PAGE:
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INDOOR PLANT FERTILIZING

BY BRUCE ZIMMERMAN

The demand for fertilizer by an indoor plant starts with where it evolved. An indoor plant that evolved in the thin poor soils of the tropics with their heavy leaching by the large volume rainfalls and the constant rapid decomposition of plant and animal litter will not have the same fertilizer demand as that of an indoor plant that evolved in a xerophytic environment of poor sandy soils and low rainfalls.

 The light levels that a plant is growing in will affect the demand by the indoor plant for both the quantity and frequency of fertilizer. Light is the energy that drives the plants engine that converts Carbon (45%), Hydrogen (6%), and Oxygen (43%) into usable simple sugars. The remaining 6% is made up by all the other nutrients.  Without light there is less demand for all of these elements.  This understanding is important when moving plants into lower light (acclimation) or when the light levels drop due to seasonal changes.

 Since light plays such a large role in a plants growth and it’s fertilizer demand the first step in successful fertilizing is to dust and clean the leaves. Then the pH of the water and the growing medium should be correct.  The usual range for both is between 6.0 and 7.0 while a pH below 6.0 will increase the availability of both the essential micronutrients

(Manganese, Good Long Term Indoor Fertilizer iron, copper, zinc, and the ten others) as well as the toxic micronutrients such as fluoride, boron, and sodium.  The application of excess fertilizer will increase the unusable nutrients in the growing medium and these salts burn the root hairs causing a reduction of water and nutrient uptake.  So learn this truth: fertilizer is not a medicine to cure what ills a plant. Fertilizer will not fix such environmental stresses as incorrect watering, light levels, insects and diseases.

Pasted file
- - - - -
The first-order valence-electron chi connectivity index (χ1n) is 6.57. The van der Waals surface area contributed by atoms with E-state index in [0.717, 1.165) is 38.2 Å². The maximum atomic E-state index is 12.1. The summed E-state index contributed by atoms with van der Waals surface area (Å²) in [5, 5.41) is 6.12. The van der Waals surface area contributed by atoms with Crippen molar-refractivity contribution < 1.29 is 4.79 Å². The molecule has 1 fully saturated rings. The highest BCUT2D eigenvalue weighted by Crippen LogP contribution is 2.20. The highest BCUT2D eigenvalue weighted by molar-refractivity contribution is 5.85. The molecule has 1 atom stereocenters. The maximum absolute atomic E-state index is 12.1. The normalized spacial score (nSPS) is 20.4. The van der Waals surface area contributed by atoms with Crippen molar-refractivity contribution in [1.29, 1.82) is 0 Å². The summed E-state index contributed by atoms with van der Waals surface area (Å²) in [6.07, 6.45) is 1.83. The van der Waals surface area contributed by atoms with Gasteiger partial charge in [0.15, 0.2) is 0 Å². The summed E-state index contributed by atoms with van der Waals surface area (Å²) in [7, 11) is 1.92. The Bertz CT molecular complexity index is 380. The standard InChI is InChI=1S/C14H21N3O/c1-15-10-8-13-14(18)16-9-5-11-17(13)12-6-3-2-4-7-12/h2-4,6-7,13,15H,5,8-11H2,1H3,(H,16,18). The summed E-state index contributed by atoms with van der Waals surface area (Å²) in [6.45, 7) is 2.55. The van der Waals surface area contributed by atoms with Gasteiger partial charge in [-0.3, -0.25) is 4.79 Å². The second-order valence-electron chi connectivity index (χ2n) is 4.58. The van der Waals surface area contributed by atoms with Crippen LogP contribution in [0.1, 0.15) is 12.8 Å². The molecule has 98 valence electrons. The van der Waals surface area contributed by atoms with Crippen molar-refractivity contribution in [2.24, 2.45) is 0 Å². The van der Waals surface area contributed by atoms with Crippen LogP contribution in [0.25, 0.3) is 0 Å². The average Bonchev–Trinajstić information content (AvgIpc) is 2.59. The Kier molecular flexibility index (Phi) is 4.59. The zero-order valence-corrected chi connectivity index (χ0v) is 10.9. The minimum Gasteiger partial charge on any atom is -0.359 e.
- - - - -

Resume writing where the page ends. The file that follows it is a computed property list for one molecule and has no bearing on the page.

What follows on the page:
Plants use the macronutrients in the ratio of 3 (N) : 1 (P) :  2 (K).  The manipulation of these numbers can help a plant produce more foliage, flowers and roots.  Excessive use of plant nutrients Varigated Weeping Figcan also kill. So tread lightly.

 

 General Plant Appearances:

 Low Nutrient levels:

  • Slow growth
  • Leaves are pale with chlorotic spots
  • Flowers are absent or small and of poor colour

 High Nutrient Levels 

  • Leaves are wilted
  • Whitish salts buildup on soil surface and/or pot
  • Growth is lanky
  • Necrotic areas on the leaves with brown edges (dead spots).

Approximate ppm /gal using 24-8-16 water soluble fertilizer:
1/4 teaspoon = 75ppm N

LOW LIGHT CONDITIONS:   50-150 foot candlesLow Demand Fertilizing for Peace Lily

 Low Demand Plants Use    75ppm                        

Medium Demand Plants Use    150ppm

High Demand Plants Use      225ppm

 MEDIUM LIGHT CONDITIONS:   100-200 foot-candles

 Low Demand Plants Use    100ppm

Medium Demand Plants Use     225ppm

High Demand Plants Use   300ppm

 HIGH LIGHT CONDITIONS:    200-500 foot candlesLow Demand Fertilizing Calathea